As plans move forward on the federal level to eventually relocate research operations at Plum Island to Kansas, one local elected official wants to make sure that the town, set one of its biggest employers, isn't left in the dust.
Councilman Al Krupski voiced a concern last Tuesday that the town is "in danger of being overlooked," a prospect he considers dangerous. Krupski said the fear of the unknown looms large over what may happen on the island in the future, and to what end.
According to the town's 2010 external audit, Plum Island Animal Disease Center is the town's second biggest employer, with 330 employees in 2010.
"I think we should get people into Town Hall to make sure that they know – the federal government knows – what we think is important on Plum Island," he said last week. Krupski suggested bringing in representatives of New York Sen. Charles Schumer, D, and Sen. Kirsten Gillibrand, D.
Supervisor Scott Russell said he doesn't believe the town has been overlooked at all, but rather kept in the loop. There just happens to be nothing new to report at the time.
"'Up in the air' is the most precise term I can think of in terms of Plum Island," Russell said. "But generally speaking, both senators and (Congressman) Tim Bishop have taken the same position Southold has, which is that Plum Island is an excellent facility in terms of its current scope and scale, and it should stay there."
Russell said he would reach out to representatives of both senators.
Federal legislation was passed in 2009 that mandated proceeds from the sale of Plum Island to help curb construction costs of an upgraded, more secure National Bio Agro-Defense Facility in Manhattan, Ks. The lab, projected to cost $650 million, is slated to break ground on construction in early 2012 and be operational by 2019, according to the Department of Homeland Security.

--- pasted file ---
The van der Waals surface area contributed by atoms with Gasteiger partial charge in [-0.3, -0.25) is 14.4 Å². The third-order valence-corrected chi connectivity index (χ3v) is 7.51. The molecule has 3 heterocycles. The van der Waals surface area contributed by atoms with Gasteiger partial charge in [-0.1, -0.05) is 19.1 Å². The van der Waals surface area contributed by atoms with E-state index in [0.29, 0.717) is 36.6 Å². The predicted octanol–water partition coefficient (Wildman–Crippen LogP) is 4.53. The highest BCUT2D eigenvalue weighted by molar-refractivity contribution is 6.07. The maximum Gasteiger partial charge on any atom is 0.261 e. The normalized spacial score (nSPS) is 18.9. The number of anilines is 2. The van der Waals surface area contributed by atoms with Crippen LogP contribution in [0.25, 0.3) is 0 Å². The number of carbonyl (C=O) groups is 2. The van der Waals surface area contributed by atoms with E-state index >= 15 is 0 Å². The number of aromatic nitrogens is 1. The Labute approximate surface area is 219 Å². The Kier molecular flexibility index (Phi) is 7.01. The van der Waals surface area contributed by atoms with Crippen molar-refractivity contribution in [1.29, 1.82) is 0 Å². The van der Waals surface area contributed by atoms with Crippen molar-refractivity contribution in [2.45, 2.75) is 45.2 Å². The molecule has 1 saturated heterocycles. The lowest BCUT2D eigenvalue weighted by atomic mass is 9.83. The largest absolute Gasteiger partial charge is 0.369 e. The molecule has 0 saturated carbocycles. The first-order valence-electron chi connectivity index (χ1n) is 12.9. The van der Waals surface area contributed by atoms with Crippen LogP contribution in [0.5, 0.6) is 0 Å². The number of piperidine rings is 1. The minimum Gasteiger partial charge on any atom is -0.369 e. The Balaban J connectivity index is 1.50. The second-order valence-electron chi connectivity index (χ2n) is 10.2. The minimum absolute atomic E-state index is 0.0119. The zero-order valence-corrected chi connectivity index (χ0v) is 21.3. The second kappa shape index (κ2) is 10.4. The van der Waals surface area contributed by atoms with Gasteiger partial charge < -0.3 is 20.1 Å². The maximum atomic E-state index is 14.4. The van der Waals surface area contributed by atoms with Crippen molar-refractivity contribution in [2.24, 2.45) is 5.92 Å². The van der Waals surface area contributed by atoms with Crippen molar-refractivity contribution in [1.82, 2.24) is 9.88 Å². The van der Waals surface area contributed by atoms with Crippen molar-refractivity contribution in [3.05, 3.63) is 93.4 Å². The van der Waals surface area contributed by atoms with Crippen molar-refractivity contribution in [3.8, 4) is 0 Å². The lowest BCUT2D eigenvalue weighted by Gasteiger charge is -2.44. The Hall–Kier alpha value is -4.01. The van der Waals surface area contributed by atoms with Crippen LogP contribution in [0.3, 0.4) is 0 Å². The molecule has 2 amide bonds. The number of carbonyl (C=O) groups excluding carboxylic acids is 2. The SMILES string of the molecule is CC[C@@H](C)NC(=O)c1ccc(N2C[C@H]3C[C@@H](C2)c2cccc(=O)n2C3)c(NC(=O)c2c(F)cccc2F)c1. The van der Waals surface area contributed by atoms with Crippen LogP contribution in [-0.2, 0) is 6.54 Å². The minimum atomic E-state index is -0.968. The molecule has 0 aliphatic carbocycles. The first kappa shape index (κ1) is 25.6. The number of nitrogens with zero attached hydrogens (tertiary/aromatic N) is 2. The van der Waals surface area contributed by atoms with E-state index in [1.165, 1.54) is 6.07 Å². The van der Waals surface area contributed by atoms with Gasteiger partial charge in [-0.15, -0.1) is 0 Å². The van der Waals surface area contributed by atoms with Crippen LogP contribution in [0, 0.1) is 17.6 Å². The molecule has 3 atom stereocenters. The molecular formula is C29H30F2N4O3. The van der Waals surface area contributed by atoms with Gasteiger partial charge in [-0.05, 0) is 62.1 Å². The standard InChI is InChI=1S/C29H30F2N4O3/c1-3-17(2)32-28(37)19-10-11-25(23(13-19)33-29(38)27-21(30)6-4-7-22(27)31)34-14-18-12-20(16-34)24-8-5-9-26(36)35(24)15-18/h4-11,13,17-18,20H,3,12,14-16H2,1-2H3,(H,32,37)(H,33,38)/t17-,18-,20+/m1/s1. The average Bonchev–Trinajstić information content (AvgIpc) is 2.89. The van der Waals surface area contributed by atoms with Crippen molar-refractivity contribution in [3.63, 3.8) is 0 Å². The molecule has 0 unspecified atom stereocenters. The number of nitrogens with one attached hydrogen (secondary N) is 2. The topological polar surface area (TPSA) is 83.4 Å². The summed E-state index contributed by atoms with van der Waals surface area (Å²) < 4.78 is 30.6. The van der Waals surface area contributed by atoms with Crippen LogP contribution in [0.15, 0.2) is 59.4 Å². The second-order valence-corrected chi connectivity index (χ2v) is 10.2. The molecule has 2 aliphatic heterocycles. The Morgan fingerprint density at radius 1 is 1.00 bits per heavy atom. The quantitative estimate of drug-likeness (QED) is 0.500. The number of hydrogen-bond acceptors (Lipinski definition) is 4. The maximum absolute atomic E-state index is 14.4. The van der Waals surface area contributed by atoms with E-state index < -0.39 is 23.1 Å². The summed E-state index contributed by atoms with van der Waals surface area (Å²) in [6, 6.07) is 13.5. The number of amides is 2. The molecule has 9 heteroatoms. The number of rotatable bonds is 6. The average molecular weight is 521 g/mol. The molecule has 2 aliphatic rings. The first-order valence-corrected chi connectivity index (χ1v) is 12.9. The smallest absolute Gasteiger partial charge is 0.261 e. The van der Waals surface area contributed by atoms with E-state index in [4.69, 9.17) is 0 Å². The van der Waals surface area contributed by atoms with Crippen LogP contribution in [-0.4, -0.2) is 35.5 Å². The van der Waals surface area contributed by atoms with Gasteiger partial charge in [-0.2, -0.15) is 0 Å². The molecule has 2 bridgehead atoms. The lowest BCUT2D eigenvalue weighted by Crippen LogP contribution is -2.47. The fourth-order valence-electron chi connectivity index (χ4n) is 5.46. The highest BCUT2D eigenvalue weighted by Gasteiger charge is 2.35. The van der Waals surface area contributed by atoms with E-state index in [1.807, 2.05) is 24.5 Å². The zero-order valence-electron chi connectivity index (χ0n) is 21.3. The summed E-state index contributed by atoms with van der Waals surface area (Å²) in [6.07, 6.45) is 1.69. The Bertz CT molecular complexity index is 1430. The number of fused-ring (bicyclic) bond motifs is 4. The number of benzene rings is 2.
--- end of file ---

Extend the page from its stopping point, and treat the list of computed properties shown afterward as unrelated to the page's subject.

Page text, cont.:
Kansas Governor Sam Brownback, R, formed a steering committee less than two weeks ago to coordinate building the facility.
The General Services Administration, the federal entity charged with eventually excessing Plum Island, held scoping hearings on Long Island and in Connecticut in the spring of 2010 to solicit comments on the sale of Plum Island. GSA Spokeswoman Paula Santangelo said she's unsure if the GSA has been back in touch with the town since then, though a final environmental impact statement is currently being reviewed and is expected to be available for review later this year.
While the federal government owns the 840 acres off the coast of Orient Point, a 9.5 acre-plot in Orient Point and the facilities themselves, the town sill controls zoning of the property. The town's Planning Department is currently undertaking that task as part of its Comprehensive Plan.
Krupski said he would like to see the zoning completed before the end of the year.